Submission Guidelines

Choosing a licence for your dataset

It is important that any data being shared is provided with a valid license that tells the user what they are allowed to use the data for. Licensing consideration for software and datasets are quite different and for this reason typical open source software licenses may not be suitable for sharing datasets.

Licence types for Machine Learning (ML) models also fall into a separate category and should be considered different to software and data licences.

Typical suitable licences for data:

  • Creative Commons (default on Zenodo)
    • Creative Commons Attribution Share-Alike 4.0 (CC-BY-SA-4.0)
    • Creative Commons Attribution 4.0 (CC-BY-4.0)
  • Open Data Commons
    • Open Data Commons Attribution License (ODC-By-1.0)
    • Open/Non-Commercial Government Licence
  • Public Domain

Licencing can be complicated and if in need of assistance with selecting an appropriate licence, you should speak to an expert within your organisation. Also, your funding provider or organisation may have it's own requirements on what license can be used for sharing data.

TUSAIL Community

A Community has been created on the Zenodo Opens Science platform. This allows a simple way of organising related datasets into a single collection.

However, there is no restriction on where the dataset is shared from as it is the DOI of the dataset that is stored within the database.

Preparing a Submission
Enhancing Interoperability

Interoperability is one of the four pillars of FAIR data and there are several measures that can be used to ensure highly interoperable data:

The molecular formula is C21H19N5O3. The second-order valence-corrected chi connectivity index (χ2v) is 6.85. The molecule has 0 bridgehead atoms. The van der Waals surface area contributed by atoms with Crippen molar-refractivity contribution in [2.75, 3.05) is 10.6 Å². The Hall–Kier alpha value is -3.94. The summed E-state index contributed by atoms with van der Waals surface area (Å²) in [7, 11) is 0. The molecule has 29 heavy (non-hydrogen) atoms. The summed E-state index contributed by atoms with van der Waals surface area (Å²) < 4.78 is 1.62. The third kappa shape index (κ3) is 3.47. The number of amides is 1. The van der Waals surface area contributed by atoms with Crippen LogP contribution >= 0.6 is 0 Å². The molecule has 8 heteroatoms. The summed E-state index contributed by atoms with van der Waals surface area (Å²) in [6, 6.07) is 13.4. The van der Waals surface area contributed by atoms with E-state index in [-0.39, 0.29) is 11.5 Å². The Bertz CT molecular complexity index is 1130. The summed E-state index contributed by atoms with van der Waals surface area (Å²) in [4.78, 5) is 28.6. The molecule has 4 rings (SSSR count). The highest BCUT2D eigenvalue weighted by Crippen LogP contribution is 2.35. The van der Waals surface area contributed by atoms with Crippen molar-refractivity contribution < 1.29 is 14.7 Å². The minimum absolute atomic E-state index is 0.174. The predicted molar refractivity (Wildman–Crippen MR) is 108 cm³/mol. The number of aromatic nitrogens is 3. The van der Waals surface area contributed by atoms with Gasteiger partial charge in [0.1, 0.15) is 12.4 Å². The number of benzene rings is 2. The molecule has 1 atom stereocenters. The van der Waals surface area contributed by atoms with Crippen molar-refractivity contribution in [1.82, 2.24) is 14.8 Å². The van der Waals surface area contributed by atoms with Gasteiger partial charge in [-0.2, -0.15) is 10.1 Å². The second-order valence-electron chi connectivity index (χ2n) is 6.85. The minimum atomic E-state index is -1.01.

• Use Machine Readable formats for dataset
    • Structured data is preferable - easily defined and understandable
    • Use open formats where possible
      • Scientific formats like HDF5 and netCDF
      • Ascii, csv, json
    • Use sensible variable names i.e. force, torque are better than x,y
    • Avoid spaces or special characters in variable names
    • Don’t use commas as decimal separators in numbers
      • These can easily be mistaken as csv files: Format numbers as 675454453.00 or 0.00007654
  • Avoid image only datasets for quantitative results
  • Store metadata in a file format that is both machine readable and human readable and never use proprietary formats for metadata files. Suitable formats:
    • csv
    • json
    • xml
    • yaml / yml
    • toml
  • For visualisation of datasets and possible sharing of DEM data, file formats such as .vtk/.vtu are well supported
Dataset Accompanying Metadata
The README File - Putting the R in FAIR

The README file is an important file that is distributed with your dataset. It is provided as a means to convey key information about the dataset and it's structure so that your dataset can easily re-used. It will typically contain a description of the dataset but will also provide information on how best to use the data, what tools were used in the preparation of the dataset, provenance (when and where it was collected/generated) and the license under which it is being shared.

The README file should be in plaintext format (NEVER use a proper format, although PDF can be acceptable) and should be well organised and human-readable. Markdown files (*.md) have become the default format for the README file in many repositories because they are human readable, but also support syntax that can easily be rendered online or to PDF.

Recommended content for a README file:

  • Title for dataset
  • Keywords
  • Investigator / Contact person
  • Collection/Generation Timeframe
  • Methods of collection/generation
  • Deviations from standards
  • Description of dataset:
    • Filename(s) - this can be sometimes created as a separate index file
    • File structure
    • etc.
  • License

You may also want to include instructions on how to cite your dataset (the DOI and/or path to the repository) within the README file.